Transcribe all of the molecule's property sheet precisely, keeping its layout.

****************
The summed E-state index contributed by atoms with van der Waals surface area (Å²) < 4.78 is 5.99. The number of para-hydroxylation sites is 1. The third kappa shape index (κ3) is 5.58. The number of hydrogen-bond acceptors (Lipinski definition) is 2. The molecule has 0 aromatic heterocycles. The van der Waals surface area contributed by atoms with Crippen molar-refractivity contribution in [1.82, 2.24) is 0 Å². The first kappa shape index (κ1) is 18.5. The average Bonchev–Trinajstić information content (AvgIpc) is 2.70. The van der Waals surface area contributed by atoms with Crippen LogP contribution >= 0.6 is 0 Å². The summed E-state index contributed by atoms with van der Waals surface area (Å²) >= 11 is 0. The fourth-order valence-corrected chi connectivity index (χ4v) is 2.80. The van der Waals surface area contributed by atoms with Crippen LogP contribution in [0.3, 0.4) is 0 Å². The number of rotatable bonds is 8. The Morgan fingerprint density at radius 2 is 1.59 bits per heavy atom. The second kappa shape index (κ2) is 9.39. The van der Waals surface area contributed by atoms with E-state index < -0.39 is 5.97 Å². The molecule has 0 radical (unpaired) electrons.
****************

The summed E-state index contributed by atoms with van der Waals surface area (Å²) < 4.78 is 5.99. The number of para-hydroxylation sites is 1. The third kappa shape index (κ3) is 5.58. The number of hydrogen-bond acceptors (Lipinski definition) is 2. The molecule has 0 aromatic heterocycles. The van der Waals surface area contributed by atoms with Crippen molar-refractivity contribution in [1.82, 2.24) is 0 Å². The first kappa shape index (κ1) is 18.5. The average Bonchev–Trinajstić information content (AvgIpc) is 2.70. The van der Waals surface area contributed by atoms with Crippen LogP contribution >= 0.6 is 0 Å². The summed E-state index contributed by atoms with van der Waals surface area (Å²) >= 11 is 0. The fourth-order valence-corrected chi connectivity index (χ4v) is 2.80. The van der Waals surface area contributed by atoms with Crippen LogP contribution in [0.3, 0.4) is 0 Å². The number of rotatable bonds is 8. The Morgan fingerprint density at radius 2 is 1.59 bits per heavy atom. The second kappa shape index (κ2) is 9.39. The van der Waals surface area contributed by atoms with E-state index < -0.39 is 5.97 Å². The molecule has 0 radical (unpaired) electrons.